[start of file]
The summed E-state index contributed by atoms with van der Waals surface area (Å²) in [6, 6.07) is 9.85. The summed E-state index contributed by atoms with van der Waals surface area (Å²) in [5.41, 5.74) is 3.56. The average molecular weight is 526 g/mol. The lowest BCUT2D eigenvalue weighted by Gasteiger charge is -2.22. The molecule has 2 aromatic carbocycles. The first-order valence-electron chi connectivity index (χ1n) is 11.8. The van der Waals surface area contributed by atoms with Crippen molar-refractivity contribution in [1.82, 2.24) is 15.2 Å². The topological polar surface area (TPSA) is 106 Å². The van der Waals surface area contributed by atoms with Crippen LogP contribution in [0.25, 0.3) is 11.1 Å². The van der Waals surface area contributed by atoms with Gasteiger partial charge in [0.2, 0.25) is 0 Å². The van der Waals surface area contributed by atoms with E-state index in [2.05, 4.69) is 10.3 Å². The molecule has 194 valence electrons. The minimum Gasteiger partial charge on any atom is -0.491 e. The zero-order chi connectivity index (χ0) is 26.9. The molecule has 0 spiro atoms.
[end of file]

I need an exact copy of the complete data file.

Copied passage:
The summed E-state index contributed by atoms with van der Waals surface area (Å²) in [6, 6.07) is 9.85. The summed E-state index contributed by atoms with van der Waals surface area (Å²) in [5.41, 5.74) is 3.56. The average molecular weight is 526 g/mol. The lowest BCUT2D eigenvalue weighted by Gasteiger charge is -2.22. The molecule has 2 aromatic carbocycles. The first-order valence-electron chi connectivity index (χ1n) is 11.8. The van der Waals surface area contributed by atoms with Crippen molar-refractivity contribution in [1.82, 2.24) is 15.2 Å². The topological polar surface area (TPSA) is 106 Å². The van der Waals surface area contributed by atoms with Crippen LogP contribution in [0.25, 0.3) is 11.1 Å². The van der Waals surface area contributed by atoms with Gasteiger partial charge in [0.2, 0.25) is 0 Å². The van der Waals surface area contributed by atoms with E-state index in [2.05, 4.69) is 10.3 Å². The molecule has 194 valence electrons. The minimum Gasteiger partial charge on any atom is -0.491 e. The zero-order chi connectivity index (χ0) is 26.9. The molecule has 0 spiro atoms.